I've sold one screenplay, have another about to go out.
I think it works wonderfully as a stage play, and really the most difficult part is the conflicting things you read about formatting.
I'll get to that in a moment.
My question is, if anyone is willing to read, is this: Although small casts are preferred, I do see The History Boys has a good 12 cast members. Can this script work if, instead of set decorations, I just have 10 folding chair on an empty stage, and characters relocate for each scene? Also, are lights fading in and out for every scene that much of a distration? Sure, I have 100 scenes in a screenplay, and while it's dialogue-driven and very theatrical in that regard, I can condense scenes, but can scene changes take place without dimming? Can I just have characters move from classroom to an office indicated by exposition like, "You wanted to see me, sir?"
Finally, and this is huge:
In a stage play (as opposed to a screenplay), does the start of a new scene *have* to begin on a new page? Formatting guidelines on-line offer different answers, and I do see that Rabbit Hole adheres to the recommendation of "new scene, new page."
Forgive me for the elementary question(s). The large number of scenes will bloat the page count if each scene must begin a new page.
Any insight you provide would be greatly appreciated.
It's difficult to answer these questions without seeing the script. That being said, however, many scripts have worked using minimal pieces. Another alternative is an abstract set that is used for multiple locations. (You may want to consult a director on this.)
As far as the number of cast members: can a few actors double in many roles?
Lights fading after every scene may not be advisable (in a play with nearly 100 scenes, it could be very redundant). Every now and then, however, a blackout can work to punctuate a scene.
As far as formatting: the Dramatist's Guild directory does not specify whether or not to place new scenes on a new page, however, doing so may assist with the readability.
For the most part, do everything in your power to avoid scene changes. Now don't get me wrong, if your script is episodic, that's fine, a lot of scenes are fine, but don't make the audience sit in the dark every three minutes. Minimal staging is much preferable to long or lengthy scene changes.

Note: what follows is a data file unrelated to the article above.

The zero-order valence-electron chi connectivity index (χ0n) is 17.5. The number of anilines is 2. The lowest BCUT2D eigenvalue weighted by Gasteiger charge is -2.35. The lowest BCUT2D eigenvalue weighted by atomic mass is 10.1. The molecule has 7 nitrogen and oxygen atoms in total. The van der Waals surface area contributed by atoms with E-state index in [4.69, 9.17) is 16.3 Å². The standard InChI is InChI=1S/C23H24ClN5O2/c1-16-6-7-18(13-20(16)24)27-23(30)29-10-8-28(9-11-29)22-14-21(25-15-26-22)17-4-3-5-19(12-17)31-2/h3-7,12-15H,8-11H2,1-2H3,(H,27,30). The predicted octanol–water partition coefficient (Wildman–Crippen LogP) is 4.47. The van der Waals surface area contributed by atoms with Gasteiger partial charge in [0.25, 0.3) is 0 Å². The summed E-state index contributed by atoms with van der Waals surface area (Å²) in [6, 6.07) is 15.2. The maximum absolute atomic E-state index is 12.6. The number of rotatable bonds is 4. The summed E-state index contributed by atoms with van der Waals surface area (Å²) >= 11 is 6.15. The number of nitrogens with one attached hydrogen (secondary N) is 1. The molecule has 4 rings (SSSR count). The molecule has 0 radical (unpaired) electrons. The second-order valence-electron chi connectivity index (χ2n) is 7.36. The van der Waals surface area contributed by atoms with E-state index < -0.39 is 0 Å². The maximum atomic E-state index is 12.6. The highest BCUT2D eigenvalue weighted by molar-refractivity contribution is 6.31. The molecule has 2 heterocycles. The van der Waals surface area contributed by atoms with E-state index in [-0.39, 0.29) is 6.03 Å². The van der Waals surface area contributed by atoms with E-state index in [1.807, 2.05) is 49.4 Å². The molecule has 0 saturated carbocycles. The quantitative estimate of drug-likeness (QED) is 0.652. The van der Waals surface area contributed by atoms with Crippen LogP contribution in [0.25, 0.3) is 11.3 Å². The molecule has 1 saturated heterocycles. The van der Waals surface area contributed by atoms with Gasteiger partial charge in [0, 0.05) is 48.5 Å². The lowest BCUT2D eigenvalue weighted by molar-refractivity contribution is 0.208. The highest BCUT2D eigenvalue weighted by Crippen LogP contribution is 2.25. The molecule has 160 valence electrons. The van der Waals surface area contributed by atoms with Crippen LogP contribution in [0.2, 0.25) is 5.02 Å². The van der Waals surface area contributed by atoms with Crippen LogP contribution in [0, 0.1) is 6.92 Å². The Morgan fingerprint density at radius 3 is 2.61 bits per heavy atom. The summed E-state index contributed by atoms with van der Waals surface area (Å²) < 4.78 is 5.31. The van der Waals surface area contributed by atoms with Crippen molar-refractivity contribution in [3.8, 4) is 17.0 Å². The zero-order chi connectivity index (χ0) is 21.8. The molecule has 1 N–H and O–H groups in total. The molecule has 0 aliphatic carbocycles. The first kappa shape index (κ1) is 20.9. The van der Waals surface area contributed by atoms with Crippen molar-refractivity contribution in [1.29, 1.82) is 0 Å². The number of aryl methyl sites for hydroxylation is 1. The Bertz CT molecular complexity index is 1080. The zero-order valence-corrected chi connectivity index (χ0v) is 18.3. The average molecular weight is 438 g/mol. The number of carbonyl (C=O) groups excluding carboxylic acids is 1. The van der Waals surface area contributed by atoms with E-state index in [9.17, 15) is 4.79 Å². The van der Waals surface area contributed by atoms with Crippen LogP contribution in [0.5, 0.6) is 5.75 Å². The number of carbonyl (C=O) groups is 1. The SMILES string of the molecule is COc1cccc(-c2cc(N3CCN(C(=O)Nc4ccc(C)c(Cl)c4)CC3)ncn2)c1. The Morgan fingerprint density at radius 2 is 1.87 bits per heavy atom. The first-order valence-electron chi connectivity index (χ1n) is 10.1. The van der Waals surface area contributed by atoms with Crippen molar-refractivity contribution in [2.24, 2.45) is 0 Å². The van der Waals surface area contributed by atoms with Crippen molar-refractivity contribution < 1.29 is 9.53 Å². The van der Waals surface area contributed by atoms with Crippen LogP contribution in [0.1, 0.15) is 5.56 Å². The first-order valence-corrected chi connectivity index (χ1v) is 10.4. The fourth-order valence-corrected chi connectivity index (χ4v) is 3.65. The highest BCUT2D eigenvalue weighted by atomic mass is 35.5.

If you've ever seen a Broadway production, you'll notice that they'll often spend thousands of dollars on very expensive sets that flip, rotate, and slide. All this money is spent to make sure that the audience is never, ever waiting in the dark while the stagehands rearrange furniture.
If I was watching a play that made me sit through 100 lights-up, lights-down scene changes I would probably leave at intermission.
Also, keep in mind that you get one "freebie" scene change that you can go nuts with - that is, intermission. It's best to try to position big time or location transitions at intermission. Not just from a technical standpoint; time passing in real-life allows the audience to more easily grasp that time has passed on-stage. "The Seagull" for instance does this.
Can I just have characters move from classroom to an office indicated by exposition like, "You wanted to see me, sir?"
Much preferable to full-scene changes. Though, really, you're trying to answer questions that should be answered by the director. Lots of episodic scripts are already out there, and competent directors have strategies to stage these without resorting to a million and one scene changes. Don't include exposition just because you think the director might need it. Trust them to be able to represent it visually.
As far as "new scene, new page" goes, I've only seen that format used when the play was published in a booklet and the play only had a handful of scenes (like 4-6 throughout). In a highly episodic play like the one you're describing, I would not use a new page to signal the start of a scene.
In one way it reminds me of 'The Laramie Project' There were only two stage directions in that script. 1) Rain begins to fall, and 2) TV monitors drop from the ceiling all playing different news casts of the event. There were 8 actors playing an average of 5 characters each. The scenes, and characters where done with a prop or costume, a couple of chairs (if needed) and pools of light in an open auditorium.
With 100 scene changes my first thought is to do something similar, the actors move a chair or prop into an area and a simple cross fade of the lights from one area to another.
As my mentor, and friend would say 'Trust your audience, and your director.'
Most of the scripts that I've read don't have each scene on a separate page.